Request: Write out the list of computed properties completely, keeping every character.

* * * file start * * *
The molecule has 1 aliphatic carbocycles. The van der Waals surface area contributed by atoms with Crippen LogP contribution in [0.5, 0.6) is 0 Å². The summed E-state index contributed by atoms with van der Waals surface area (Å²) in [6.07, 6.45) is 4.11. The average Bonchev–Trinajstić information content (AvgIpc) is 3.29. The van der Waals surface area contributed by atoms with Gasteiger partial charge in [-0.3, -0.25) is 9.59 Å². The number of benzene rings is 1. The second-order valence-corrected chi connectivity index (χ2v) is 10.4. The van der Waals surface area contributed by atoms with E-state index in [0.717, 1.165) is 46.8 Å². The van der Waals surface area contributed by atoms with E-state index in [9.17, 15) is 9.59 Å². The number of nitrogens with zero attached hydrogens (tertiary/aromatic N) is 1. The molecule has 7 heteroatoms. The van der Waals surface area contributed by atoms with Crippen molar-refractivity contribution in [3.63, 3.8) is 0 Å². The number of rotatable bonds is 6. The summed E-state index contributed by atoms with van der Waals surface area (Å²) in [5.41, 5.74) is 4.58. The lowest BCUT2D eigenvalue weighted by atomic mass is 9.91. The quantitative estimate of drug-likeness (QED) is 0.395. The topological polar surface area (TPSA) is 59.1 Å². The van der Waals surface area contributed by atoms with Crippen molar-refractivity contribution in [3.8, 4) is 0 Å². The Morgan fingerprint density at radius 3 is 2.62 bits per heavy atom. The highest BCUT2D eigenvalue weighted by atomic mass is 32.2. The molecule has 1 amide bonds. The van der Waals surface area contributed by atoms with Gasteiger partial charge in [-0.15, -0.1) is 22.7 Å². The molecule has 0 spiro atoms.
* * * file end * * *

The molecule has 1 aliphatic carbocycles. The van der Waals surface area contributed by atoms with Crippen LogP contribution in [0.5, 0.6) is 0 Å². The summed E-state index contributed by atoms with van der Waals surface area (Å²) in [6.07, 6.45) is 4.11. The average Bonchev–Trinajstić information content (AvgIpc) is 3.29. The van der Waals surface area contributed by atoms with Gasteiger partial charge in [-0.3, -0.25) is 9.59 Å². The number of benzene rings is 1. The second-order valence-corrected chi connectivity index (χ2v) is 10.4. The van der Waals surface area contributed by atoms with E-state index in [0.717, 1.165) is 46.8 Å². The van der Waals surface area contributed by atoms with E-state index in [9.17, 15) is 9.59 Å². The number of nitrogens with zero attached hydrogens (tertiary/aromatic N) is 1. The molecule has 7 heteroatoms. The van der Waals surface area contributed by atoms with Crippen molar-refractivity contribution in [3.63, 3.8) is 0 Å². The number of rotatable bonds is 6. The summed E-state index contributed by atoms with van der Waals surface area (Å²) in [5.41, 5.74) is 4.58. The lowest BCUT2D eigenvalue weighted by atomic mass is 9.91. The quantitative estimate of drug-likeness (QED) is 0.395. The topological polar surface area (TPSA) is 59.1 Å². The van der Waals surface area contributed by atoms with Crippen molar-refractivity contribution in [3.8, 4) is 0 Å². The Morgan fingerprint density at radius 3 is 2.62 bits per heavy atom. The highest BCUT2D eigenvalue weighted by atomic mass is 32.2. The molecule has 1 amide bonds. The van der Waals surface area contributed by atoms with Gasteiger partial charge in [-0.15, -0.1) is 22.7 Å². The molecule has 0 spiro atoms.